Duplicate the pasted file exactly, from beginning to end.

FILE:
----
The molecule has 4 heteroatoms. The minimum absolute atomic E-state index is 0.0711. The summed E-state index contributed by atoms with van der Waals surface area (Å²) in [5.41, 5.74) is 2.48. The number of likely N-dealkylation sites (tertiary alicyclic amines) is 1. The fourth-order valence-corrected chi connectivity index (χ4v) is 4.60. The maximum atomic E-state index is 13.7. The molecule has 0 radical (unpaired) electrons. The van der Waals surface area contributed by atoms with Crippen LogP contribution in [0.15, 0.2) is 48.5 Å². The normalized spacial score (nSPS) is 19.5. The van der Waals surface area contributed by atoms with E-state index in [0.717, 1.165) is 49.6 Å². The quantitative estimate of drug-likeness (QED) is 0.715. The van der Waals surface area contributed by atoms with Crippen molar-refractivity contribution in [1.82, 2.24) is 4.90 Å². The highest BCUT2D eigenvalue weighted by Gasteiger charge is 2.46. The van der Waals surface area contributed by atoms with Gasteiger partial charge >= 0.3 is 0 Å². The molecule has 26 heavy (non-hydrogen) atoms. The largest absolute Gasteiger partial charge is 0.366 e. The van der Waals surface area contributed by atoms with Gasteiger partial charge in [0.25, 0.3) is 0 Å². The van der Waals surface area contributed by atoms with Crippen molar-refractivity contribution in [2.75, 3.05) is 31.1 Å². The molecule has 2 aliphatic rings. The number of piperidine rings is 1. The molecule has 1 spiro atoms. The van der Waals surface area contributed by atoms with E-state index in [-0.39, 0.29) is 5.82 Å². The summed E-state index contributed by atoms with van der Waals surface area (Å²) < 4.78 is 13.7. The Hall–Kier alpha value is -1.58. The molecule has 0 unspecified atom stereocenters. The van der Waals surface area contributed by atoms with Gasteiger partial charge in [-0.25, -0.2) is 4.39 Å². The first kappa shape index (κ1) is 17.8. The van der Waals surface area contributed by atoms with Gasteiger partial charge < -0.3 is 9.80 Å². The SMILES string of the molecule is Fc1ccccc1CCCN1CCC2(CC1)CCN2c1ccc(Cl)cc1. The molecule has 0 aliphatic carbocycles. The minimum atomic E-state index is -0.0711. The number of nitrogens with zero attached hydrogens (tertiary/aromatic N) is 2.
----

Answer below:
The molecule has 4 heteroatoms. The minimum absolute atomic E-state index is 0.0711. The summed E-state index contributed by atoms with van der Waals surface area (Å²) in [5.41, 5.74) is 2.48. The number of likely N-dealkylation sites (tertiary alicyclic amines) is 1. The fourth-order valence-corrected chi connectivity index (χ4v) is 4.60. The maximum atomic E-state index is 13.7. The molecule has 0 radical (unpaired) electrons. The van der Waals surface area contributed by atoms with Crippen LogP contribution in [0.15, 0.2) is 48.5 Å². The normalized spacial score (nSPS) is 19.5. The van der Waals surface area contributed by atoms with E-state index in [0.717, 1.165) is 49.6 Å². The quantitative estimate of drug-likeness (QED) is 0.715. The van der Waals surface area contributed by atoms with Crippen molar-refractivity contribution in [1.82, 2.24) is 4.90 Å². The highest BCUT2D eigenvalue weighted by Gasteiger charge is 2.46. The van der Waals surface area contributed by atoms with Gasteiger partial charge >= 0.3 is 0 Å². The molecule has 26 heavy (non-hydrogen) atoms. The largest absolute Gasteiger partial charge is 0.366 e. The van der Waals surface area contributed by atoms with Gasteiger partial charge in [0.25, 0.3) is 0 Å². The van der Waals surface area contributed by atoms with Crippen molar-refractivity contribution in [2.75, 3.05) is 31.1 Å². The molecule has 2 aliphatic rings. The number of piperidine rings is 1. The molecule has 1 spiro atoms. The van der Waals surface area contributed by atoms with E-state index in [-0.39, 0.29) is 5.82 Å². The summed E-state index contributed by atoms with van der Waals surface area (Å²) < 4.78 is 13.7. The Hall–Kier alpha value is -1.58. The molecule has 0 unspecified atom stereocenters. The van der Waals surface area contributed by atoms with Gasteiger partial charge in [-0.25, -0.2) is 4.39 Å². The first kappa shape index (κ1) is 17.8. The van der Waals surface area contributed by atoms with Gasteiger partial charge < -0.3 is 9.80 Å². The SMILES string of the molecule is Fc1ccccc1CCCN1CCC2(CC1)CCN2c1ccc(Cl)cc1. The molecule has 0 aliphatic carbocycles. The minimum atomic E-state index is -0.0711. The number of nitrogens with zero attached hydrogens (tertiary/aromatic N) is 2.